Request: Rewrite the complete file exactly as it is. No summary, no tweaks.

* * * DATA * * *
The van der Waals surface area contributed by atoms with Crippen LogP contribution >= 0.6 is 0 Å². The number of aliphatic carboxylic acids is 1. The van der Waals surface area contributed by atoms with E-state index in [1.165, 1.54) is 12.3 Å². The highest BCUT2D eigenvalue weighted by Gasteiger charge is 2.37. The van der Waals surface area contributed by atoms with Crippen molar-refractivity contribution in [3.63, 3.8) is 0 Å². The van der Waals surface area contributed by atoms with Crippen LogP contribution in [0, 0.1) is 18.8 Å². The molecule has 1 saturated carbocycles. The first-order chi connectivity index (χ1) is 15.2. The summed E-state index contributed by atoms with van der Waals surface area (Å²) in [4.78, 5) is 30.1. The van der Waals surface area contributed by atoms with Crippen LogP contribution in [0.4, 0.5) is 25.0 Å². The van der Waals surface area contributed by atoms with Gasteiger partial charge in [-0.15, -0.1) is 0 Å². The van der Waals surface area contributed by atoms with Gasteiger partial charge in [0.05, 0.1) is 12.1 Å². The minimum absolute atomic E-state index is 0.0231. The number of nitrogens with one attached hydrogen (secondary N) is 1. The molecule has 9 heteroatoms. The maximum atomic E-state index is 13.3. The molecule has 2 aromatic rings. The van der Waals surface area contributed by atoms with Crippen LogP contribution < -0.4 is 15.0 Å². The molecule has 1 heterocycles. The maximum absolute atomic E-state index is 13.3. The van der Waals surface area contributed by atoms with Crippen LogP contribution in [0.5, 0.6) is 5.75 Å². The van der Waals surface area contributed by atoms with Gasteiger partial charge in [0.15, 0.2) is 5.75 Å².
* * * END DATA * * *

The van der Waals surface area contributed by atoms with Crippen LogP contribution >= 0.6 is 0 Å². The number of aliphatic carboxylic acids is 1. The van der Waals surface area contributed by atoms with E-state index in [1.165, 1.54) is 12.3 Å². The highest BCUT2D eigenvalue weighted by Gasteiger charge is 2.37. The van der Waals surface area contributed by atoms with Crippen molar-refractivity contribution in [3.63, 3.8) is 0 Å². The van der Waals surface area contributed by atoms with Crippen LogP contribution in [0, 0.1) is 18.8 Å². The molecule has 1 saturated carbocycles. The first-order chi connectivity index (χ1) is 15.2. The summed E-state index contributed by atoms with van der Waals surface area (Å²) in [4.78, 5) is 30.1. The van der Waals surface area contributed by atoms with Crippen LogP contribution in [0.4, 0.5) is 25.0 Å². The van der Waals surface area contributed by atoms with Gasteiger partial charge in [-0.15, -0.1) is 0 Å². The van der Waals surface area contributed by atoms with Gasteiger partial charge in [0.05, 0.1) is 12.1 Å². The minimum absolute atomic E-state index is 0.0231. The number of nitrogens with one attached hydrogen (secondary N) is 1. The molecule has 9 heteroatoms. The maximum atomic E-state index is 13.3. The molecule has 2 aromatic rings. The van der Waals surface area contributed by atoms with Crippen LogP contribution < -0.4 is 15.0 Å². The molecule has 1 heterocycles. The maximum absolute atomic E-state index is 13.3. The van der Waals surface area contributed by atoms with Crippen LogP contribution in [0.5, 0.6) is 5.75 Å². The van der Waals surface area contributed by atoms with Gasteiger partial charge in [0.15, 0.2) is 5.75 Å².